Potential Moves

My expectation, and it is only my personal guess, is that we will see Hughes try to add one forward with top 6 potential in an off-season trade. To me that means a young player who may not have lived up to expectations elsewhere but who has been identified by the scouting and analytics staffs as someone to target. Maybe he has already done that with the Gurianov addition but maybe he would like to take another swing at it.

Denis Gurianov

Last year Jeff Petry let it be known that he wanted out and Hughes included a solid young prospect in a deal to make it happen. With the success of that deal, I could see Hughes going to the well again in trying to make a deal for Edmundson, Hoffman and/or Armia. With the current crop of prospects and eleven picks in the upcoming draft the Canadiens are trending toward having more prospects than contracts available in the future. This points towards the possibility of a two for one trade (or maybe a couple of two for one trades) to strengthen the roster and bring more balance to the prospect pool.

In addition to all of this is the potential for free agent additions. Shedding big contracts and perhaps re-signing high priced veterans on expiring contracts to team friendly contracts could open up a ton of cap space for the Montreal GM. Last year he indicated a willingness to participate in the free agent market if the opportunity presented itself. It easy to believe that he has maintained that mindset.

It is not unreasonable to expect that the Canadiens could add two or three players over the summer by taking this approach.

Revisiting the Roster

Between potential trades and free agent signings along with the development of young prospects like Farrell and Heineman it’s easy to see why the hypothetical roster that I initially put forward will look completely different from the finished product. But a general manager has to start somewhere and a good place to begin is by identifying who may compete for spots, who won’t and who may be considered expendable when it comes to the next season. The next few weeks will tell us a lot about what Kent Hughes is thinking.

In the meantime I am going to enjoy a couple of more weeks of Mediterranean sun and watch the remainder of the season unfold.

Fantasy Lineup 2023-24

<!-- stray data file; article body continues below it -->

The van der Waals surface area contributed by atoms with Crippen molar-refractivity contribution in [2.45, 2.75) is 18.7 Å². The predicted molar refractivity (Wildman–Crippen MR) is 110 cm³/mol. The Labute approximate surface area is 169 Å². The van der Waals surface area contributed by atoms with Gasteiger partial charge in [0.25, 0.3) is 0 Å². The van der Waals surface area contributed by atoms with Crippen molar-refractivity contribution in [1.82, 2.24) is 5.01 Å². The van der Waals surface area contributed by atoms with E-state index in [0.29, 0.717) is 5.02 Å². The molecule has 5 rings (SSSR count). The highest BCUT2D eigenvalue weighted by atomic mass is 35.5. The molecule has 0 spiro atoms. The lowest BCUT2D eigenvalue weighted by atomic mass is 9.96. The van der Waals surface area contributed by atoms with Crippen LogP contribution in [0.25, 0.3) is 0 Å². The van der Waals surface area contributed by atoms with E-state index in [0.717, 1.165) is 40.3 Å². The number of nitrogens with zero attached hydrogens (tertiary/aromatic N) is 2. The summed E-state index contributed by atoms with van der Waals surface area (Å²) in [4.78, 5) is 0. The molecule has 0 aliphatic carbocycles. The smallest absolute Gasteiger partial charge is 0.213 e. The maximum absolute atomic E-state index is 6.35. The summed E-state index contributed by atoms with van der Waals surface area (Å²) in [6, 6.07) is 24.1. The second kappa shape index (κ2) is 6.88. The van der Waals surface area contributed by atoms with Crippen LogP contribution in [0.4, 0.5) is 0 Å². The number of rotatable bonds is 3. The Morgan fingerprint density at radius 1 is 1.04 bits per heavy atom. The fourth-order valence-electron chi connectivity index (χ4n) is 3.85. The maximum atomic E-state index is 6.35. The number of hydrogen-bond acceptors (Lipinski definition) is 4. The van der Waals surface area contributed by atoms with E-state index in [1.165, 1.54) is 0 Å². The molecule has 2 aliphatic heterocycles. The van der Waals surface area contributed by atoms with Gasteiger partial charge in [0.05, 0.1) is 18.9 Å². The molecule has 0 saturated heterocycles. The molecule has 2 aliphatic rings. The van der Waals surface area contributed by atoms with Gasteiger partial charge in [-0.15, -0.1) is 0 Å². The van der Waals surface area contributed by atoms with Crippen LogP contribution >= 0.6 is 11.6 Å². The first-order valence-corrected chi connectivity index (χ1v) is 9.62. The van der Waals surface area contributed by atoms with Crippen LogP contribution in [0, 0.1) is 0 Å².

By Bob Trask – As Canadiens’ fans look toward next year, many have an idea of what the lineup should or could look like. Hypothetical lineups for those who expect the Canadiens to contend will look different from those who think another year at the bottom of the standings for the purposes of acquiring a high draft pick is the route to go.

My view is that it will be a transition year where the Canadiens will improve over this year but not to the extent that they will be Stanley Cup contenders. With that in mind, my fantasy lineup includes a handful of returning veterans and a couple of free agents to help support the younger players in their development.


The Canadiens will be in no rush to beef up their goaltending. It is more likely to be the last piece of the puzzle to be added so my two goaltenders for next year are penciled in as

  • Jake Allen
  • Sam Montembeault

Left Defense

With maturity this could become one of the core strengths of the Canadiens and after being pushed into the deep end of pool and not drowning, I can see youth taking over completely at that position. Which means no more Joel Edmundson.

  • Kaiden Guhle
  • Arber Xhekaj
  • Jordan Harris

Right Defense

David Savard is one of those veterans who I believe will return because of his leadership, his penalty killing abilities and they way he meshed well with Kaiden Guhle at the start of the year. This is also a position where I believe there is potential to add a free agent. Hello, John Klingberg… can you help our PP

  • David Savard
  • John Klingberg